Uncle Doug's flying gear originated from the days when he was a pilot for the Royal Air Force in the dark days of WWII. After his basic training (carried out in Tulsa, Oklahoma, USA) he was assigned to fly twin engined C-47 transport aircraft. This was not exactly to his liking as he (like most other aspiring pilots) wanted to fly fighters and had done very well in gunnery school.  Having completed his multi-engine training at RAF Windrush he was then assigned to all sorts of dangerous overseas missions. Notably resupplying General Wingate's Chindit special forces in Burma. These operations involved flying over the jungle at 50 feet and rolling the supplies out of the rear of the aircraft (no parachutes). The job was incredibly dangerous as the terrain was badly mapped and aircraft quite often ploughed into uncharted mountains at the end of their supply drop. Others were shot down by small arms fire as well as Japanese fighters. A pretty responsible job for a young man only just in his twenties, to say the least!

A Douglas Aircraft Company C-47 Skytrain or Dakota (RAF designation) of the type flown by my Uncle. Over 10,000 were produced. It proved to be an incredibly versatile and reliable design and many are still in service today

Uncle Doug was fortunate to come through the war unscathed. He continued to fly for the RAF for several years after hostilities ceased but one of his most notable missions came at the very end of WWII. By late April, 1945, Hitler had committed suicide and Germany capitulated. V-E (Victory in Europe) was declared on 8th May. However Japan fought on for several more months  and only ceased fighting  after the nuclear bombings of Hiroshima and Nagasaki in August. Two formal surrender ceremonies were conducted. The first was to General McArthur on the USS Missouri in Tokyo bay on 2nd September, 1945. The second was on 12th September in Singapore to the Supreme Allied Commander of the South East Asia Theatre, Lord Louis Mountbatten. The notice of surrender was received from General Itagaki Seishiro. However Gen. Seishiro was representing the Japanese Supreme Commander of the Japanese Imperial Forces (Southern Region), Field Marshall Count Aisarchi Terauchi.  Field Marshall Terauchi had suffered a stroke and was too ill to attend the proceedings. However he did surrender privately to Mountbatten on 30th September in Saigon. On that occasion, Terauchi, being from a Samurai family, surrendered his ancestral swords which were transported from Japan for the occasion.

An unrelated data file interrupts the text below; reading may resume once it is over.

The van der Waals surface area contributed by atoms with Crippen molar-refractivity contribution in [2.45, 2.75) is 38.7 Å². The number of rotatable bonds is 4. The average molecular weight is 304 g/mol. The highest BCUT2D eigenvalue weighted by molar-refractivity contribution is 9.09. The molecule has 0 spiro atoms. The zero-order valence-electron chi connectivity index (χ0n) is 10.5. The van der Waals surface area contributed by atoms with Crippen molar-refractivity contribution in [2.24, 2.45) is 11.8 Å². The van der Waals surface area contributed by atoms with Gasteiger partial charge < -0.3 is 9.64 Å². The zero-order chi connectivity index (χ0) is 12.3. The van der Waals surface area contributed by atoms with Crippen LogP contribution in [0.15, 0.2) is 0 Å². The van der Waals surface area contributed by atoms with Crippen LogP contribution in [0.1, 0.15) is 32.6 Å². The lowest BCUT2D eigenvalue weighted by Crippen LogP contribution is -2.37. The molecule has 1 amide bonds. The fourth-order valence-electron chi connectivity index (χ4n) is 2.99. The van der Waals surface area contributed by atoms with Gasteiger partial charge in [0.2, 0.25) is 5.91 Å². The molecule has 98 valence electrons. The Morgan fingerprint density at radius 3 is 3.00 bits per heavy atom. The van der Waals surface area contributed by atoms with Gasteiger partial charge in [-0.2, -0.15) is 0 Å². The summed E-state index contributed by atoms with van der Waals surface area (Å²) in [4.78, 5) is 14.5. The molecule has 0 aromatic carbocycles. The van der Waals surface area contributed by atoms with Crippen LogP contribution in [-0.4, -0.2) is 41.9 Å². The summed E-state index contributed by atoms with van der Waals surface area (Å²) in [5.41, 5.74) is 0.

Field Marshall Count Aisarchi Terauchi, Supreme Commander, Japanese Imperial Forces, Southern Region. He suffered a stroke on receiving the news that Burma had fallen
Lord Mountbatten receiving the articles of surrender  from General Seishiro in Singapore, September 12th, 1945. Field Marshall Terauchi surrendered his swords privately to Lord Mountbatten two weeks later in Saigon
This is the sword that was given to George VI by Lord Mountbatten and dates from c1420. Photo from the Royal Collection Trust

Terauchi's two surrendered swords were remarkable. The first was a made by the swordsmith, Yasutsugu, in the Echizen province of northern Japan in the 16th century (Muromachi period).  Mountbatten gave this sword to his brother, Robert, 3rd Marquess of Milford Haven, who later passed it down to his son, Lord Ivar Mountbatten who in turn loaned it to the Royal Marines as a permanent exhibit. The weapon is known as "the Mountbatten Sword" and is displayed at the Commando Training Centre Officers' Mess.

The second sword was crafted by the smith, Osafune Yasamitsu, in Bizen province, c1420 (mid-Kamakura period). It is a masterpiece and has gorgeous fittings known as koshirae. The lacquered scabbard, or saya, is also a work of art. I've seen the weapon described as a short sword or wakizashi although available photographs suggest it is a longer katana. Lord Mountbatten sent this sword to King George VI in London: after its arrival in Britain, King George put it on public display at Windsor Castle where it can be seen to this day. At least two other swords were surrendered although the details are less clear (at least to this writer) and were given to the senior commanders of the other two services.

And so it came about that 22-year-old Flight Sergeant/Acting Warrant Officer Douglas Eaton flew from Singapore to Kuala Lumpur and then on to Rangoon, Burma with with the swords that symbolized  the end of World War II in the hold of his Dakota. (At Rangoon they were transferred to another aircraft and flown to London by a different aircrew.)  A great story indeed and a nice one to have in the family archives. Well done Uncle Doug!

My Uncle's flight as "sword bearer". From Singapore to Rangoon (Burma) via Kuala Lumpur
My Uncle, Douglas Eaton, inspecting the garden back in June this year. He's a remarkable and very cool gentleman

Thursday, October 03, 2013

War Stories: Bristol Beaufighter Again

A rare colour picture of Beaufighters from RAF 272 squadron patrolling the Mediterrranean off the coast of Malta, c1943 (IWM photo via Bristol Beaufighter page, Facebook)